Getting Around Milan: Guide to Public Transportation

Milan tram passes in front of the Duomo

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Milan, Italy has a modern public transportation system that connects almost all areas of the city, as well as its airports, via a combination of subway lines, trams and buses. The city has five main train stations, four Metro (subway) lines, and an extensive tram network. There's also a suburban rail system that reaches the bedroom cities of Milan. Buses also ply the city, but are most useful for connecting areas outside the city center.

Visitors to Milan intent on sightseeing will be able to get just about anywhere they need to go by way of tram or Metro. Metro is the fastest option, but many travelers prefer trams, in part because they can see where they're going on the above-ground tram cars.

How to Use Public Transit in Milan

Milan's public transportation services are run by Azienda Trasporti Milanese, or ATM for short. The ATM website has an English-language component, system maps and a route finder tool that lets you chart the best path from points A to B. ATM has an app, ATM Milano Official App, available for smartphones or Apple, that allows you to buy tickets and travel passes and access the system map.

Here are some basic how-tos for using public transportation in Milan:

  • Milan has four subway lines, called Metropolitana (Metro for short) and identified by signs with a bold "M" and the background color representing the respective lines. The four lines are Line (linea) 1, the red line, Line 2, the green line, Line 3, the yellow line and Line 5, the purple line. Some of the suburban rail lines crisscross the city and are shown in blue on maps.
  • Fares are determined by zone, with a simple ticket covering zones Mi1 to Mi3, the core of Milan and where virtually all attractions, shopping areas, main train stations, and tourist hotels are located.
  • As of July 2019, tickets for Metro, trams, buses and suburban rail lines within zones Mi1-Mi3 cost €2 and are good for 90 minutes, including transfers.
  • One and 3-day passes good for unlimited rides in zones Mi1-Mi3 cost €7 and €12, respectively.
  • The Milano Card travel pass, priced at €11 for 24 hours, €17 for 48 hours or €19 for 72 hours, includes unlimited public transportation access plus free or deeply discounted access to several major museums and attractions.
  • Tickets can be purchased in Metro stations, at tabacchi (tobacco shops) and newsstands, or via the mobile app. Note that most tabacchi and newsstand vendors will only accept cash for tickets.
  • On Metro, you need either your ticket or QR code (if you're using the mobile app) to enter and exit the train platforms. On buses and trams, you need to stamp your ticket in one of the machines when you board the vehicle.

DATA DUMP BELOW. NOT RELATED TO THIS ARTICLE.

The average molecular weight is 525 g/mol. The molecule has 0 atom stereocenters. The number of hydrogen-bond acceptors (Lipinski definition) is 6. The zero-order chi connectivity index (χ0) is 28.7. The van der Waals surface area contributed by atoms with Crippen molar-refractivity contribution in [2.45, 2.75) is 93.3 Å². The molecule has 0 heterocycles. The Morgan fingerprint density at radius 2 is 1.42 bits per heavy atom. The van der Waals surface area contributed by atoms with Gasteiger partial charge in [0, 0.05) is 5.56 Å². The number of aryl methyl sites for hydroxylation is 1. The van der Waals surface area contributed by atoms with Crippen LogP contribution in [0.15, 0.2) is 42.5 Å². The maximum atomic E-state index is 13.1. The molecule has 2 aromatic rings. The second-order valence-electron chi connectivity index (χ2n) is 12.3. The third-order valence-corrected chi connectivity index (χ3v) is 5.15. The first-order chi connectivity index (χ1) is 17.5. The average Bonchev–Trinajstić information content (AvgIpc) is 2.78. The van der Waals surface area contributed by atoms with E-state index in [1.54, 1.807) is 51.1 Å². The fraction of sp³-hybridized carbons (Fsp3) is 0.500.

• The Metro system is largely accessible to wheelchair users and the physically impaired, with escalators, elevators and in some stations, stairlifts to allow passengers to reach the trains. Modern trams are wheelchair accessible though some vintage models are not. For more information, see the ATM mobility page or Accessible Milan.

Public Transportation Hours of Operation

  • Metro runs Monday to Saturday from 5.30 a.m. to 12.30 a.m. On Sundays and holidays, it opens at 6.00 a.m. Line M5 closes at 12:00 a.m.
  • Trams operate from 4.30 a.m. to 2.30 a.m.
  • Buses operate from 5.30 a.m. to 1.45 a.m.
  • On Christmas Day and May 1 (Labor Day), all services run from 7 a.m. to 7:30 p.m.

Getting from Milan's Airports to Central Milan

Milan's largest airport is Malpensa International, located northwest of the city. Malpensa can be reached by train using the Malpensa Express (MXP) from Centrale, Garibaldi or Cadorna stations. Tickets can be purchased online, in person at the airport or train station, or via the ATM mobile app.

Malpensa is also served by bus service to and from Milano Centrale. Malpensa Shuttle departs every twenty minutes. Shuttles also connect Malpensa to the smaller Linate Airport east of Milan.

Getting Around Milan

The majority of sights in Milan are within zones Mi1 and Mi2 and are therefore easily accessible via public transport. Here are the stops for some of Milan's most popular attractions.

  • The Castello Sforzesco is directly behind the Cairoli stop.
  • From the Porta Venezia station, one can easily visit the Museum of Science and Technology, situated in a former monastery.
  • The Conciliazione station, the first stop west of the Cadorna station, is near the church of Santa Maria delle Grazie, where Leonardo da Vinci's ''Last Supper'' can be viewed.
  • From the Duomo stop, one can stroll not only the Duomo but through the Galleria Vittorio Emanuele to La Scala opera house.
  • To reach the popular Navigli neighborhood, head to the Porta Genoa or Piazza P.za Ventiquattro Maggio stops.

Getting Out of Milan

Thanks to Milan's geographic position in Northern Italy, coupled with its extensive rail system, it's a convenient point of departure for exploring neighboring countries in Europe or for reaching the rest of Italy. EuroCity trains connect from Milano Centrale to Zurich, Geneva, Bern, and other Swiss cities, and Thello trains offer direct service to Paris' Gare de Lyon station. It's also possible to catch direct trains to Monte Carlo, Monaco, and Nice, France.

Within Italy, Trenitalia and Italo high-speed trains connect to Venice, Bologna, Florence, Rome and a host of other cities.

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